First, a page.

NFC Eight in the Box: East | West | North | South AFC: East | West | North | South

How does each AFC East team look at running back, and what still needs to be done?

Buffalo Bills: The Bills have one of the NFL’s strongest duos in C.J. Spiller and Fred Jackson. They complement each other very well. Spiller is a dynamic, home-run hitter, while Jackson runs hard between the tackles. Both players are also versatile enough to catch out of the backfield. Former Bills head coach Chan Gailey could never figure out how to effectively use both players. Spiller was mostly underused on Gailey’s watch until the second half of last season. New head coach Doug Marrone is expected to learn from Gailey’s mistakes. Spiller as the primary ball-carrier, with Jackson as the backup, would make a dangerous combination.

Miami Dolphins: The Dolphins have an intriguing situation at running back. After 2012 starter Reggie Bush left Miami for the Detroit Lions in free agency, the Dolphins are left with three relative unknowns at tailback. Second-year player Lamar Miller is the projected starter. He showed tremendous flashes during his rookie season in 2012 and led Miami with 4.9 yards per carry. Miller fits Miami’s West Coast offense well, but needs to do a better job in pass protection as an every-down back. Backup Daniel Thomas never lived up to his high draft status, but isn’t bad as a second or third option. Thomas will compete with 2013 fifth-round pick Mike Gillislee, whom many think is a nice sleeper pickup for the Dolphins. This is an unknown group that could end up better than advertised.

New England Patriots: The Patriots are well-stocked at running back. It starts with starter Stevan Ridley, who led the Patriots with a career-high 1,263 rushing yards and 12 touchdowns in 2012. Ridley fit in well with New England’s up-tempo, spread offense. Backup Shane Vereen is expected to fill the third-down role vacated by Danny Woodhead, who signed with the San Diego Chargers in free agency. New England also added burly tailback LeGarrette Blount, who can add toughness and help in short-yardage situations. Leon Washington is the fourth running back on the team, but is primarily a kick returner. The running game could be even more important in 2013 now that New England had a major makeover at wide receiver and injury concerns with tight ends Rob Gronkowski (arm, back) and Aaron Hernandez.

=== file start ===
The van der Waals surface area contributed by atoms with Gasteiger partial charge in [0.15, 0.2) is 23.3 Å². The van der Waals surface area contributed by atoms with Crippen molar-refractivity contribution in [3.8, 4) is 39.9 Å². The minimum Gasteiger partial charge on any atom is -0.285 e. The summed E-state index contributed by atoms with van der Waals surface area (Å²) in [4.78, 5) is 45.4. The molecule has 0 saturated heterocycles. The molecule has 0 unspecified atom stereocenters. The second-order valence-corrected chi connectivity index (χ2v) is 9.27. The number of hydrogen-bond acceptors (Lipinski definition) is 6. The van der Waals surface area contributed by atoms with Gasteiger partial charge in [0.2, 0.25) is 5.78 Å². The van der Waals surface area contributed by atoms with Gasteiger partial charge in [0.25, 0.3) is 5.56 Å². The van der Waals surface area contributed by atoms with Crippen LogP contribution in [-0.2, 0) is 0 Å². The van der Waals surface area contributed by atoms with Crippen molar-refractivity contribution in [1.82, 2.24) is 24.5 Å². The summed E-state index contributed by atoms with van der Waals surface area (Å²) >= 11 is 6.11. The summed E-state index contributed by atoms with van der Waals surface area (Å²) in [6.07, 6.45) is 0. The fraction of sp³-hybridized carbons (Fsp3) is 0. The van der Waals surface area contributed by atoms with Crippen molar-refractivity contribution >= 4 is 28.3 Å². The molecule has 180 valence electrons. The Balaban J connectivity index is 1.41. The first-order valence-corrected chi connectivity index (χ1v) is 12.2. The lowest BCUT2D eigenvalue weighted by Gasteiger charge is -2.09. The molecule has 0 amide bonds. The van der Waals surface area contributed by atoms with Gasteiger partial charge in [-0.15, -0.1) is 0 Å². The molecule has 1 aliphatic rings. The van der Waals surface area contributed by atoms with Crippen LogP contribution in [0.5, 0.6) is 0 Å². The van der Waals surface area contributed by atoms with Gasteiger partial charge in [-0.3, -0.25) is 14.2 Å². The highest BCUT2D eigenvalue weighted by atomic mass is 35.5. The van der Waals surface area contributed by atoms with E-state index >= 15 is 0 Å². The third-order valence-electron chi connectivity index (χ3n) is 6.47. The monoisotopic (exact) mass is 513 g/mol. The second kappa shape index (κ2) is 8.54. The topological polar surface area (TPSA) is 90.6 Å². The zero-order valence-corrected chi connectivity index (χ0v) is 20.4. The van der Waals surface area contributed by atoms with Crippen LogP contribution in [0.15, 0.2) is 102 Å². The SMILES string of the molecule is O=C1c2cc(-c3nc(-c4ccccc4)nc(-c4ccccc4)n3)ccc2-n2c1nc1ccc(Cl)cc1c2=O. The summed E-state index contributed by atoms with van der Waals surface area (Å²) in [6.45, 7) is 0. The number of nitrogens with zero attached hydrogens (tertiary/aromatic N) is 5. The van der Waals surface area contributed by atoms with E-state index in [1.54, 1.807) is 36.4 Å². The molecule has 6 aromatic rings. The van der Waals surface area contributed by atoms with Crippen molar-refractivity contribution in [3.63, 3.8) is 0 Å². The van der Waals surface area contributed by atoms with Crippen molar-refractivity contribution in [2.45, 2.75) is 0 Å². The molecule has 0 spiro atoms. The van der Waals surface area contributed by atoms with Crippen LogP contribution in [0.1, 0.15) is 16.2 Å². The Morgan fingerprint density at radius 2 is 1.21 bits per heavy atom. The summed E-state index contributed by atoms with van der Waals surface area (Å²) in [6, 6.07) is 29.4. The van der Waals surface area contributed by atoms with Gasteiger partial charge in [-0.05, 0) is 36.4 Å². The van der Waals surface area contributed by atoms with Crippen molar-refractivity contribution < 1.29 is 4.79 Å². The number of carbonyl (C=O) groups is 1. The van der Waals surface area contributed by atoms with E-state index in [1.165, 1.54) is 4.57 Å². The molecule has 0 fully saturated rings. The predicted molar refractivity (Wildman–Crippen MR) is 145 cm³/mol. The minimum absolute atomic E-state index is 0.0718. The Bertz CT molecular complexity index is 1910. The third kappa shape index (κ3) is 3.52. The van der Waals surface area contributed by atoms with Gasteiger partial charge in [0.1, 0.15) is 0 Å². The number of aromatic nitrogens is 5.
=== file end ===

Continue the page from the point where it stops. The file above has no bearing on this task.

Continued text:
New York Jets: The Jets are in a tough spot at running back. Free-agent signee Mike Goodson was arrested last week and faces drug and weapons charges. Goodson was expected to compete for the starting job in New York, but now his future with the Jets is uncertain. Jets first-year general manager John Idzik is trying to change the culture in New York and could make an example of Goodson for poor off-the-field behavior. That would leave New York with a not-so-impressive trio that includes projected starter Chris Ivory, and backups Bilal Powell and Joe McKnight. This is not a trio who will scare an NFL defense. The Jets are in the middle of a long rebuild, and that includes not having many weapons on offense.